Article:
November 27, 2014

Today is Thanksgiving in the U.S. But still I went into my office to do a bit of clean up before heading out to the wonderful Feist/Cornell family with moms and dads and the delightful and special kids, Merlin and Forrest.

I checked the New York Times online. Read Charles Blow’s column about Ferguson. And I was so angry and sad. So I’ve spent about 1 hour writing the email below to Mr. Blow…and to Mr. Kristof.

And now, I’m sharing with you, my reader who read Simone Uncensored – social commentary.

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Dear Mr. Blow… And Mr. Kristof, too.

“We the people” must add together Mr. Blow‘s column “Fury After Ferguson” and Mr. Kristof‘s 4-part column“When Whites Just Don’t Get It.” (Read all four parts!) Maybe then “we the WHITE people” will get it.

But I doubt it. Too many people don’t understand unearned privilege (Dr. Peggy McIntosh and her writings). As I always say: “I’m a white, heterosexual, well-educated, affluent woman. I win except for gender. Because it’s a disadvantage to be a woman in every country in the world, including the U.S. But because I was born white and heterosexual, and I’m well-educated (thanks mom and dad) and affluent (partly due to all that unearned privilege previously mentioned!), I win. I win except for gender.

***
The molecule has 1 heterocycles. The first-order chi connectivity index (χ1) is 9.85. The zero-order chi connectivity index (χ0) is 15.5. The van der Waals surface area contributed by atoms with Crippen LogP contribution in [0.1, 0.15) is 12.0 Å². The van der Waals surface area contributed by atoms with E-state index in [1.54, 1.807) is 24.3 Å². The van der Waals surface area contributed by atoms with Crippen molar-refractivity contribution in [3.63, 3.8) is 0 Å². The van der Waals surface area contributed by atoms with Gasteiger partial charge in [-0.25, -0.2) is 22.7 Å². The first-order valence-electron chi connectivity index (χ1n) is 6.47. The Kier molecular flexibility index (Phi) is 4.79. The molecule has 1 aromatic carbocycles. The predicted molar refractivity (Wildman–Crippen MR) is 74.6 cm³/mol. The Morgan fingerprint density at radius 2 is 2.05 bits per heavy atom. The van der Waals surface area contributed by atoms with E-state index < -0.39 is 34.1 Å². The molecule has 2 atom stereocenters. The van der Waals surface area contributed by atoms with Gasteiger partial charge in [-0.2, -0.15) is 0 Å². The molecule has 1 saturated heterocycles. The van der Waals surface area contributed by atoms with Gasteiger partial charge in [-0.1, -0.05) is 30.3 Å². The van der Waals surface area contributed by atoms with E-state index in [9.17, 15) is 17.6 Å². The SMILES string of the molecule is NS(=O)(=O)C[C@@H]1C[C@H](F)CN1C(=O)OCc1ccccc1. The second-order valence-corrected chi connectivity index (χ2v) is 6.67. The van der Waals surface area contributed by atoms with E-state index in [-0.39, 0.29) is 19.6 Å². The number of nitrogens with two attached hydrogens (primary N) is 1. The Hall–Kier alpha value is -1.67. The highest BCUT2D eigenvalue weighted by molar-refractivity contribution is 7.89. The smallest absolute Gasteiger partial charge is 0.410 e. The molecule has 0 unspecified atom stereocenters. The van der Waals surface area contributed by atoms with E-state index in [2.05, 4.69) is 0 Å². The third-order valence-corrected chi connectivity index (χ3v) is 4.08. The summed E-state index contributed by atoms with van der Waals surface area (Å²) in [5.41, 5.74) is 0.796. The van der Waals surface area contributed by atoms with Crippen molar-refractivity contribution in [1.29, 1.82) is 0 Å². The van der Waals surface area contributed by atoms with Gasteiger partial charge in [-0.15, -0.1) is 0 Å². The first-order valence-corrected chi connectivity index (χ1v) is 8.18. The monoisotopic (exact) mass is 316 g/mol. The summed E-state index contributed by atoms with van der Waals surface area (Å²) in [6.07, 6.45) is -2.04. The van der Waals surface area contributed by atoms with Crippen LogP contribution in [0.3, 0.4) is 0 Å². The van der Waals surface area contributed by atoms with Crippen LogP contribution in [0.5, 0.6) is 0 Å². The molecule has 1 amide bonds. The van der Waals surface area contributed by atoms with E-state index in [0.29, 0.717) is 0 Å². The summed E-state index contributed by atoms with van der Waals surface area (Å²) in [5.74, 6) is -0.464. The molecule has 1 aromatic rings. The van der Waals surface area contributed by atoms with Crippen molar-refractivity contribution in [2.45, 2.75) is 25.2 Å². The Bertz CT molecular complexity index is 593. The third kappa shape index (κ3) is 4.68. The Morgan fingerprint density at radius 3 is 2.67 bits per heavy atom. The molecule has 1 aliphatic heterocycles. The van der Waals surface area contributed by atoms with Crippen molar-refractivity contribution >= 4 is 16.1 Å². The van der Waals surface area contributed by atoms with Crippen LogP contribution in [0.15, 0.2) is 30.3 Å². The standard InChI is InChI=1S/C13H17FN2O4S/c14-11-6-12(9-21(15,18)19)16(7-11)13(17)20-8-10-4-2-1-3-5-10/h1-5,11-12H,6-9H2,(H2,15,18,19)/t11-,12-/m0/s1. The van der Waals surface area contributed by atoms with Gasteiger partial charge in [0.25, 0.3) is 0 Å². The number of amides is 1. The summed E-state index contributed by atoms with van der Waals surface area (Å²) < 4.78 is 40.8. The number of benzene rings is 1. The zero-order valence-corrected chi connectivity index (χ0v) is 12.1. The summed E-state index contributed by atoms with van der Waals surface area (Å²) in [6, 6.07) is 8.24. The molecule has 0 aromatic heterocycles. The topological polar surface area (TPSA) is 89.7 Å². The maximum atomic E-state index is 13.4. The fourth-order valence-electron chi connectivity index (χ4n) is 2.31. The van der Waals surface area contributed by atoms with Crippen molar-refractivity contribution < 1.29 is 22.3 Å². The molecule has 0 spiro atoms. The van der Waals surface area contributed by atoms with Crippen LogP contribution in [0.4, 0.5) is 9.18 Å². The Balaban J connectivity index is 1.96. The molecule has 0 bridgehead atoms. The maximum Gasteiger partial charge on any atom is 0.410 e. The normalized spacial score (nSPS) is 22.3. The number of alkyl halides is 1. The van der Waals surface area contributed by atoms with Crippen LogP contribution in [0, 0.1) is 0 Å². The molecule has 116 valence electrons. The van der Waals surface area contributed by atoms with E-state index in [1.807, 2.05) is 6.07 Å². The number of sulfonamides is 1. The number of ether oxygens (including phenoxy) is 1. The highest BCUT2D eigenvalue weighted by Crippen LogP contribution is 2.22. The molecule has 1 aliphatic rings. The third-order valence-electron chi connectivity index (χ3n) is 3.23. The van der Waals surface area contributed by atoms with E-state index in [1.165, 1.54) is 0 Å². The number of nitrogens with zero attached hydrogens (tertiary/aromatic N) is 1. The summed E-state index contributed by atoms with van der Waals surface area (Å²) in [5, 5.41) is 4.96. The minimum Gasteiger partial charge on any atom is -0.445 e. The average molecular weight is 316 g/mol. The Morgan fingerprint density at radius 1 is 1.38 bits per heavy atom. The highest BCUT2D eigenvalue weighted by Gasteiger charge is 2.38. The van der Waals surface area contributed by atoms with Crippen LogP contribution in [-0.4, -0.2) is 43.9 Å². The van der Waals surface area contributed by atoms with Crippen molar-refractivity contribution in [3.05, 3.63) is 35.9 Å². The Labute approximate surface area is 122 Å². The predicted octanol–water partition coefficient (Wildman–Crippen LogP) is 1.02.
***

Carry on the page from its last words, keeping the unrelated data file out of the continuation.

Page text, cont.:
And, I find my winning to be appalling and angering and I sure as hell do feel guilty. (By the way, I love to watch people flinch when I say my of unearned privilege. I can work it in to just about any presentation. I write about it. I use it in my consulting. And I listen but certainly respond when white people tell me they don’t have privilege and men tell me they don’t have privilege. But some people do get it. They recognize my privilege and their own. They’re pleased that I’m speaking out.)

I fantasize about a world where everyone understands the nature of their own personal (unearned) privilege. My fantasy includes everyone recognizing that we shouldn’t talk so much about “disadvantage” but rather talk about unearned privilege. We can make more progress that way, with that acknowledgement and that conversation.

As you say in your column, Mr. Blow… And I’m paraphrasing and adding my own spin to your thoughts: What the hell do the advantaged/privileged expect to happen but violent revolution when we privileged continue to ignore (or only modestly recognize) what’s happening?